Nest building

IMGP9630 There is nothing like a trip away from home, to give a different perspective, and sometimes it may be rather unwelcome. When I walked in to my tiny flat in Buenos Aires, after living in a far bigger apartment in England for six weeks, I was shocked at the contrast. In the moment that I came through my door at midnight on Saturday 5th April, I almost couldn’t believe that I had ever lived in the space at all. It made me miss my English flat. It made me miss everything I had just left behind. I confess it made me cry.

But on the plane back here I had already been making plans. I realised, while I was away, that I had never really made this flat my home. I had invested in a good quality sofa bed, but after that I was content to make do. I was afraid back then, that my apartment in England wouldn’t let easily and that I would end up with no money. Perhaps deep down I was even afraid that I might not be coming back to Argentina at all. I struggled for weeks before I allowed myself to replace my broken laptop. I can’t tell you how many times I have been to the local internet café to print a document, first using PDF Creator to turn it into a PDF file, emailing it to myself, and then paying to get it on paper. My clothes were all folded into those pop up laundry containers… no hanging space. And Carlos and me, ate, lived and slept on that sofa bed.  It wasn’t until I went back to England where I have a dining table, a printer, and more than one saucepan, that I determined to make my life in Buenos Aires more comfortable. With a few simple and relatively inexpensive additions, I knew that I could turn my South American living space into a real home. Although I admit I did long for an IKEA…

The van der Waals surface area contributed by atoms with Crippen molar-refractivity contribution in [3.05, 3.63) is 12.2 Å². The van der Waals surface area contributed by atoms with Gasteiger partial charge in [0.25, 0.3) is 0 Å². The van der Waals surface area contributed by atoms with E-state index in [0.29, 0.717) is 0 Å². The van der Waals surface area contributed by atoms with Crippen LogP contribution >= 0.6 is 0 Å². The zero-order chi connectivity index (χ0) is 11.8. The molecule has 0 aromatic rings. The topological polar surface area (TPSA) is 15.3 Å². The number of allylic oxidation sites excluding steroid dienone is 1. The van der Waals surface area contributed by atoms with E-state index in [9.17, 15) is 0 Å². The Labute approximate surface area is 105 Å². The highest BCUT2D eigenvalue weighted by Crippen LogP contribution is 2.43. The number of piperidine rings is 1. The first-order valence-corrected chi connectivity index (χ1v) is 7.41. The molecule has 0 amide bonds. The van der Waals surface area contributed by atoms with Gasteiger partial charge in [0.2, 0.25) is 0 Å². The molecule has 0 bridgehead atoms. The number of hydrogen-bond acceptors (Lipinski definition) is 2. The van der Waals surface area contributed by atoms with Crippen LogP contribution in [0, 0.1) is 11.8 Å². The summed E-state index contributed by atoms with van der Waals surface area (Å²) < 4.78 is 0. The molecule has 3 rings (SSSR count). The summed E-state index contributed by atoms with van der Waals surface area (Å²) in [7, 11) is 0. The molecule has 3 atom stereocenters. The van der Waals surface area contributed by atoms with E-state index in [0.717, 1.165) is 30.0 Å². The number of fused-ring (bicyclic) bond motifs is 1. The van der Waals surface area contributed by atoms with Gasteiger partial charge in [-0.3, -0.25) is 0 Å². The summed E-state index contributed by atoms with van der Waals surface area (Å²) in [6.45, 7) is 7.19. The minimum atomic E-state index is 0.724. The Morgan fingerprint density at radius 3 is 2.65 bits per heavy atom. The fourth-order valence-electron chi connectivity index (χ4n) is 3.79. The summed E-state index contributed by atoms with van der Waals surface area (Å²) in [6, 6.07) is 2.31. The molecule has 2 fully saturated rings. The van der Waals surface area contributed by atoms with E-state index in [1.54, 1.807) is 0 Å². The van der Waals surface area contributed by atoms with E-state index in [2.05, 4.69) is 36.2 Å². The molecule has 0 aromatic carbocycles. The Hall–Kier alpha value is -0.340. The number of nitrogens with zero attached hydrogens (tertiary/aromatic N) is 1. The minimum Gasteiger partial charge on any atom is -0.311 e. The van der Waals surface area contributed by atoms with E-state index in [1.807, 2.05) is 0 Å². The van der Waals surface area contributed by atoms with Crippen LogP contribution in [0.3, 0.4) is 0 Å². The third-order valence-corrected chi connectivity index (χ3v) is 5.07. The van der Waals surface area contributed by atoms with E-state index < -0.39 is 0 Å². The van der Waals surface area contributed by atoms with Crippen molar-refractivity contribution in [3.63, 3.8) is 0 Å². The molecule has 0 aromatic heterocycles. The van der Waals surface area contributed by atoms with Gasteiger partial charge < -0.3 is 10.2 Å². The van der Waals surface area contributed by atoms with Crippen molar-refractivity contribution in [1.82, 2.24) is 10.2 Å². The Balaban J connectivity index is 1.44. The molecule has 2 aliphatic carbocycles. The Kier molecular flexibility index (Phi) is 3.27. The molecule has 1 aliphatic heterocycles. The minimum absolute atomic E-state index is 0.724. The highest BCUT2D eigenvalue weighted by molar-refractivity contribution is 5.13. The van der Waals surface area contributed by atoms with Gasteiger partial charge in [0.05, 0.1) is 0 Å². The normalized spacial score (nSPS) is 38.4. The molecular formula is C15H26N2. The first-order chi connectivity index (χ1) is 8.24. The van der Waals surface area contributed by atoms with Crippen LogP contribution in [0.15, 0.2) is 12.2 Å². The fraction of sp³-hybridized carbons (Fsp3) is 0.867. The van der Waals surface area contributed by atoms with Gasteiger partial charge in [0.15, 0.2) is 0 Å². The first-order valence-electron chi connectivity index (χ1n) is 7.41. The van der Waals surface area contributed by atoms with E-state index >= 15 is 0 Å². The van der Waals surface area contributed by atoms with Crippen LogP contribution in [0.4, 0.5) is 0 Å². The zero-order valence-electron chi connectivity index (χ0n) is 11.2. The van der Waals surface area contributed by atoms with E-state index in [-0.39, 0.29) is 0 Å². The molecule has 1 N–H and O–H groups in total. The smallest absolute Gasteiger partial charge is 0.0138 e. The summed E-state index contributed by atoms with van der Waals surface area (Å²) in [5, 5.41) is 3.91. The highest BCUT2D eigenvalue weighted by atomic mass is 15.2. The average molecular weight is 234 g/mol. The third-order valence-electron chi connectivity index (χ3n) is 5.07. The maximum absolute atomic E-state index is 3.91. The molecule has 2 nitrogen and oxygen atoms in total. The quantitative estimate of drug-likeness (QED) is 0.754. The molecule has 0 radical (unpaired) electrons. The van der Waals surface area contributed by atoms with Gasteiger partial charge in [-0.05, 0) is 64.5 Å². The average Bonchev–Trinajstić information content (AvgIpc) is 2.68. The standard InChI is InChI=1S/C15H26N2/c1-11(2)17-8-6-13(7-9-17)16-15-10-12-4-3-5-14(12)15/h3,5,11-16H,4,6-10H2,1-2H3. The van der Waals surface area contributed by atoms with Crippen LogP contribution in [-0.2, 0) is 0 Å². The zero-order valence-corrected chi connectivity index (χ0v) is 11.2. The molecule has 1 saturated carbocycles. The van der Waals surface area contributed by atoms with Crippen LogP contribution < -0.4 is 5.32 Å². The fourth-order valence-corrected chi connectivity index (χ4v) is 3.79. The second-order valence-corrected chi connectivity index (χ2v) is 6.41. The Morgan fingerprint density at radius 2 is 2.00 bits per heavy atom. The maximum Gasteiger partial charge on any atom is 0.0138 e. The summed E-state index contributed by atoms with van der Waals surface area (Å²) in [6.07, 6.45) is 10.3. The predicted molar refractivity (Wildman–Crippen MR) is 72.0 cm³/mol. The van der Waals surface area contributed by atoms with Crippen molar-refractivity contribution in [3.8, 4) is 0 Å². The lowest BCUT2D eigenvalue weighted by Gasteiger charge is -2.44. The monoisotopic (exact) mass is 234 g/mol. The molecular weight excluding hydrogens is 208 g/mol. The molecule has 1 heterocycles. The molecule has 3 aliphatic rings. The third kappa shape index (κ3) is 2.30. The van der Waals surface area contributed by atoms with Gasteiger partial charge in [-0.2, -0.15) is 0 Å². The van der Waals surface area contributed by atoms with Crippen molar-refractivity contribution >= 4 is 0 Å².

So, Carlos and me had a big shopping expedition on Saturday. Alas no IKEA, but we did find Carrefour Home.  Things do change so fast here. This new store arrived while I was away. And I like it.  It is quite cheap, but contemporary. There are a couple of them on Avenida Santa Fe, and we chose the larger one. The printers live downstairs, the furniture upstairs. We spent a long time on both floors. The service was great. An extremely helpful guy kindly left us alone while we moved the furniture around trying out various configurations. Then as we selected a kitchen bar table with two stools, a computer desk and a gorgeous transparent, acrylic office chair, he offered us a discount because one of the items was the display model, and arranged for everything to be delivered within an hour. We literally ended up in willing our bus to race against the clock to arrive before the delivery van. It did.